Recently while attending a meeting of our local American Society for Quality (ASQ) section, I had a conversation with one of our members. The conversation focused on the issues of Six Sigma and lean manufacturing in the United States. Some of the thoughts from that conversation follow.
As quality professionals we continually find ourselves engaged in conversations asking, “What happens after Six Sigma and lean?” Even though lean manufacturing drives companies to many good things-lean, by itself, can’t correct all the problems facing the business world. At least in the near future, and maybe longer, the United States cannot be lean enough to offset the low-cost labor markets in the Middle East, Africa and other world markets.
The problem of market share isn’t due entirely to labor costs. Market share is a combination of cost and value but the broader issue is quality. As-delivered quality, or supplier quality as delivered to a customer, is certainly important, but long-term reliability may be the primary differentiator for customer retention.
It’s not the small percentage of nonconforming components that are found during the manufacturing and assembly processes, but the good parts that fail before the customer is finished using them that cause high levels of dissatisfaction. The problem seems to rest with reliability, which is more related to design. Once the product is in the hands of the end user, there is an expectation of long, uninterrupted usage.
When thinking about this, and related quality issues, I am reminded of something I learned many years ago while still in school. As an athlete playing baseball and football, our teams didn’t have many outstanding players, but we consistently won against much more talented teams. Why did that happen? We had coaches who were experienced, hardened and wise.
Our coaches, Ted Panish, a member of Bradley University’s famous five basketball teams (Peoria, IL), and Corwin Clatt, a former Chicago Cardinals’ NFL player in the late 1940s and early 50s, were sticklers for details and the fundamentals of their sports. They constantly drilled their teams on the finer points of the sport by making us practice blocking and tackling until, as players, we could execute those skills in our sleep. They were tough, and demanded commitment and excellence from their players. In the end, their teams were winners by working together to achieve a common goal.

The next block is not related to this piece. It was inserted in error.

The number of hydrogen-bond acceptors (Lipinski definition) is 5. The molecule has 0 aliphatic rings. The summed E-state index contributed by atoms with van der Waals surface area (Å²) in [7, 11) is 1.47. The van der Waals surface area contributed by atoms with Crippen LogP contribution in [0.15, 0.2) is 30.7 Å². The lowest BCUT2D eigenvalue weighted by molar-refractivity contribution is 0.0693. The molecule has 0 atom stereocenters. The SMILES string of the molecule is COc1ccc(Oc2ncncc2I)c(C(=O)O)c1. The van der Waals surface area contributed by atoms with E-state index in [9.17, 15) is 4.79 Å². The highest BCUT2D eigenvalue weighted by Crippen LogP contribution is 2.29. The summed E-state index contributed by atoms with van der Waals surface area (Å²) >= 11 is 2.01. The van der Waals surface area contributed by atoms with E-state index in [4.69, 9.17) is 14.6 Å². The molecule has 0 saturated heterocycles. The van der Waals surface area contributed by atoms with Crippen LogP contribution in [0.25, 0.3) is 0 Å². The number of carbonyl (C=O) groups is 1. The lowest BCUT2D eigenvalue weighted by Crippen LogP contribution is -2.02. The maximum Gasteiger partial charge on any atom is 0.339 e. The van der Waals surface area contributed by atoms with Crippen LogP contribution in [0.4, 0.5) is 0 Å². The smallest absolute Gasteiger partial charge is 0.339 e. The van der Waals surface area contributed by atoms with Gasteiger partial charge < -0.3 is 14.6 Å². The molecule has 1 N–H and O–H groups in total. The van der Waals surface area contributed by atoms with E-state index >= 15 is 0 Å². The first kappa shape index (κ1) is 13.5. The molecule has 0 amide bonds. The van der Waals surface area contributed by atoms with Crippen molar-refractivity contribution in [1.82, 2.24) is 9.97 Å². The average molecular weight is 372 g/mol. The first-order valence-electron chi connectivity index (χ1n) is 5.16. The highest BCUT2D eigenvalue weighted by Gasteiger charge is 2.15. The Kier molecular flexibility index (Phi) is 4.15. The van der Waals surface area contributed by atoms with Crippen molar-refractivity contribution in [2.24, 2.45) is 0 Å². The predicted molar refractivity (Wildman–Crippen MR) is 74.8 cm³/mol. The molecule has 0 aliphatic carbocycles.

The way blocking and tackling was done in the old days may not be the same way it is done today. It is, however, still about knowing what has to be done and performing it with rigor and discipline until results are predictably correct.
How does this relate to the issues of manufacturing quality and where we need to go from here?
U.S. businesses must consider a couple of things if they are to return to the levels of customer satisfaction that will entice people to purchase products and services.
First, companies need to return to the basics, and get back to the rigors of doing the right thing at the right time for the right reason. Process excellence is about rigor and discipline in execution and not about compromising product integrity.
Secondly, companies need to strive for strength and quality product and process design, followed by stringent validation of those designs before implementation takes place. There are far too many products being rushed to market before they have been fully validated. This causes too many engineering changes required to correct design issues after the product has been released for manufacturing. These changes drive costs upward, cut profit margins and have the potential to further complicate quality problems.
Business leaders have to give serious consideration to having design engineers be members of ASQ, and be certified as quality and reliability engineers as well as Six Sigma Black Belts.
We must stop “firefighting” and design “fire-resistant” products and processes. Success is found by knowing what the goal is, how to get there, and executing with rigor and discipline. We need to become proactive in preventive measures, and stop being so reactionary. Reducing the number of engineering changes to correct product problems could be the next approach to becoming lean.